Our Yogi of the Month, Dr. Marjorie Arca, moved from Wisconsin to Rochester about a year and a half ago to become the new surgeon-in-chief at Golisano Children’s Hospital. She might be newer to breathe, but she’s not new to yoga and has been practicing for a long time!
We are so glad she discovered breathe and we also want to express our gratitude for Marjorie and the rest of our community working in the medical field, especially during the pandemic. Thank you!
MARJORIE’S YOGI OF THE MONTH INTERVIEW:
“COVID kind of pulled the rug out from under us, right? So our usual places to go for comfort, our usual places to go for peace, somehow [weren’t] there anymore. Thankfully breathe said, ‘Okay, we'll try online.’ I love the fact that we all learned together. Like [when breathe started online classes] the teacher said, ‘Okay, last week, this kind of worked for me, but this week, it didn't, so let's just try this another way.’ And I think it showed that they were learning with us. It showed that they're as vulnerable as we are as well.
I would say that COVID changed us, it is changing us, it's still not over. But I think having the practice -- it is a constant. It is the time for you to just kind of say, ‘I will do this for me for an hour or an hour and 15 minutes, and I'll be a better me. I'll be a kinder me, I'll be a less-stressed me.’ And then hopefully I can send that along to other [people], whatever peace there is, whatever you got out of it.
In March, as you remember, everything shut down and at that time, I was by myself. I have a husband who's an internal medicine doctor. My daughter is graduating this year [from] college, and my son was graduating high school. So we made a decision that my husband was going to stay back [in Wisconsin] while my son is still in high school. And so I was by myself [in Rochester]. For months I did not see my family. Like celebrating birthdays, Mother's Day, anniversaries, Father's Day, not seeing them at all. And that's why my virtual community of yogis really was life changing.
I will tell you though, I'm old enough, and I've been practicing long enough, that this is not the first life altering thing, right? My biggest tragedy in my adult life was losing my mom about seven years ago. And I remember being on the mat and holding onto it like a prayer, where, you know, you just try to go through it. You go through the moments, and then you get to savasana. You just feel like everything is collapsing, and you just go, ‘breathe in, breathe out.’ [You] find grief and sorrow and face it for five minutes on the mat, just saying, ‘Right, this is my heart. It's broken. And, I'll come back.’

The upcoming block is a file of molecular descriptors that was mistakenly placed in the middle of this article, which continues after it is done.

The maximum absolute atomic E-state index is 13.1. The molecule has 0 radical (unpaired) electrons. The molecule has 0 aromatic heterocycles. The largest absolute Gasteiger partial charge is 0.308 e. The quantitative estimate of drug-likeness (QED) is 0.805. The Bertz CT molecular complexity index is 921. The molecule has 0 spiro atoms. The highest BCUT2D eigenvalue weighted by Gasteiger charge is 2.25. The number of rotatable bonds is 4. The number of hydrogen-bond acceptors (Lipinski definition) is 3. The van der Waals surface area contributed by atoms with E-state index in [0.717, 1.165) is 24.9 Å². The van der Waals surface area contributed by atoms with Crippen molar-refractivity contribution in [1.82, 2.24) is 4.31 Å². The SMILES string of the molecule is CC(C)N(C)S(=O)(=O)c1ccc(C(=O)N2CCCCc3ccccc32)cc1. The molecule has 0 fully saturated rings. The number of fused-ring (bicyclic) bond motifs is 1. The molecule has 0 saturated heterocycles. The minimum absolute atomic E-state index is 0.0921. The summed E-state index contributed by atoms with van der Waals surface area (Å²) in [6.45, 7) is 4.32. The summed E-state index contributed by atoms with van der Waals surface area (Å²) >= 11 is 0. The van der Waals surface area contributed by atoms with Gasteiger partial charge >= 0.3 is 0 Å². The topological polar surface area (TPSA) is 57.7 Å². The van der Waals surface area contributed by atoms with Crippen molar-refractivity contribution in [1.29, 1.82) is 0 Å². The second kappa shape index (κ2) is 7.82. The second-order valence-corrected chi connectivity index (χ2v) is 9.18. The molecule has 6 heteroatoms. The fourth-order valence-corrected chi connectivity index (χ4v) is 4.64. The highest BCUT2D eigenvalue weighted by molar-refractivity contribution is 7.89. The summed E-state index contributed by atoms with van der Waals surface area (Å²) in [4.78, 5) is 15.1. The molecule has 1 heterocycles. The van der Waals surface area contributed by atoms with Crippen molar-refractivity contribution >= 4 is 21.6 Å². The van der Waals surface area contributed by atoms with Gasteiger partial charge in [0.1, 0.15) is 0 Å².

I feel like during those times, when I lost my parents, I needed to go to the mat. Just like I needed to go to church and pray and rage and whatever, I needed to be on the mat because I feel like that's when you are at your barest. You don't have to be strong for your family. You don't have to be calm for everybody else, right? It’s just you. It’s just raw anxiety, fear, joy, grief. For that five minutes, or whatever it is, where you can just be empty.
The other thing too is there's COVID, and, you know, all the unkindness that is out there, and I don't think that's going to go anywhere. And somehow, somewhere, you just need to find peace. Because otherwise, it's all over you. And then the self that you give to yourself and to people around you is not the best self. Just finding that time to re-center, refocus, and then the world can have you. But for that particular time, it's you, being kind to you.
I think that breathe is a palpable part of my life in Rochester. I think it's an incredibly welcoming community. Sometimes I'd see my nurses there and I'm like, ‘Hey, if you don't tell anyone how gross I look right now I'll get your latte!’ breathe is that friend that you have that doesn't ask for much. But whenever you see this friend, you feel better. You feel more than what you were before. It never takes away. And at the end of it, you're like, ‘I need more. I'm glad I did that.’”